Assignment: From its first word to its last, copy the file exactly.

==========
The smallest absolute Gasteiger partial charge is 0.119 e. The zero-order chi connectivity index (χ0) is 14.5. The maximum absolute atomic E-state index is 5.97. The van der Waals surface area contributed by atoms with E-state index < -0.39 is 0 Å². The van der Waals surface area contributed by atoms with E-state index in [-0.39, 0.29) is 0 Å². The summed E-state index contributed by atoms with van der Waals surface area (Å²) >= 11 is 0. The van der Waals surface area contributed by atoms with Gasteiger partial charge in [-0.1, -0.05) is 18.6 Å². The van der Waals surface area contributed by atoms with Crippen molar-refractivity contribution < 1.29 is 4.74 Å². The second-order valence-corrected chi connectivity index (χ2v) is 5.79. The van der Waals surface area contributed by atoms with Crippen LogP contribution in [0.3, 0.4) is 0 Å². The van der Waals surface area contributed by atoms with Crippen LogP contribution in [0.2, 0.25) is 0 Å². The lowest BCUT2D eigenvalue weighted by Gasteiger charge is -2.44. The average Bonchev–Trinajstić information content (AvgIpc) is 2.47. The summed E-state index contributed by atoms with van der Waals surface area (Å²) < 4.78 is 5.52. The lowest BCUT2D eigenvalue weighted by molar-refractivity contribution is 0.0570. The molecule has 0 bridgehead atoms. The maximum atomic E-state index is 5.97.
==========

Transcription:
The smallest absolute Gasteiger partial charge is 0.119 e. The zero-order chi connectivity index (χ0) is 14.5. The maximum absolute atomic E-state index is 5.97. The van der Waals surface area contributed by atoms with E-state index < -0.39 is 0 Å². The van der Waals surface area contributed by atoms with E-state index in [-0.39, 0.29) is 0 Å². The summed E-state index contributed by atoms with van der Waals surface area (Å²) >= 11 is 0. The van der Waals surface area contributed by atoms with Gasteiger partial charge in [-0.1, -0.05) is 18.6 Å². The van der Waals surface area contributed by atoms with Crippen molar-refractivity contribution < 1.29 is 4.74 Å². The second-order valence-corrected chi connectivity index (χ2v) is 5.79. The van der Waals surface area contributed by atoms with Crippen LogP contribution in [0.3, 0.4) is 0 Å². The van der Waals surface area contributed by atoms with Crippen LogP contribution in [0.2, 0.25) is 0 Å². The lowest BCUT2D eigenvalue weighted by Gasteiger charge is -2.44. The average Bonchev–Trinajstić information content (AvgIpc) is 2.47. The summed E-state index contributed by atoms with van der Waals surface area (Å²) < 4.78 is 5.52. The lowest BCUT2D eigenvalue weighted by molar-refractivity contribution is 0.0570. The molecule has 0 bridgehead atoms. The maximum atomic E-state index is 5.97.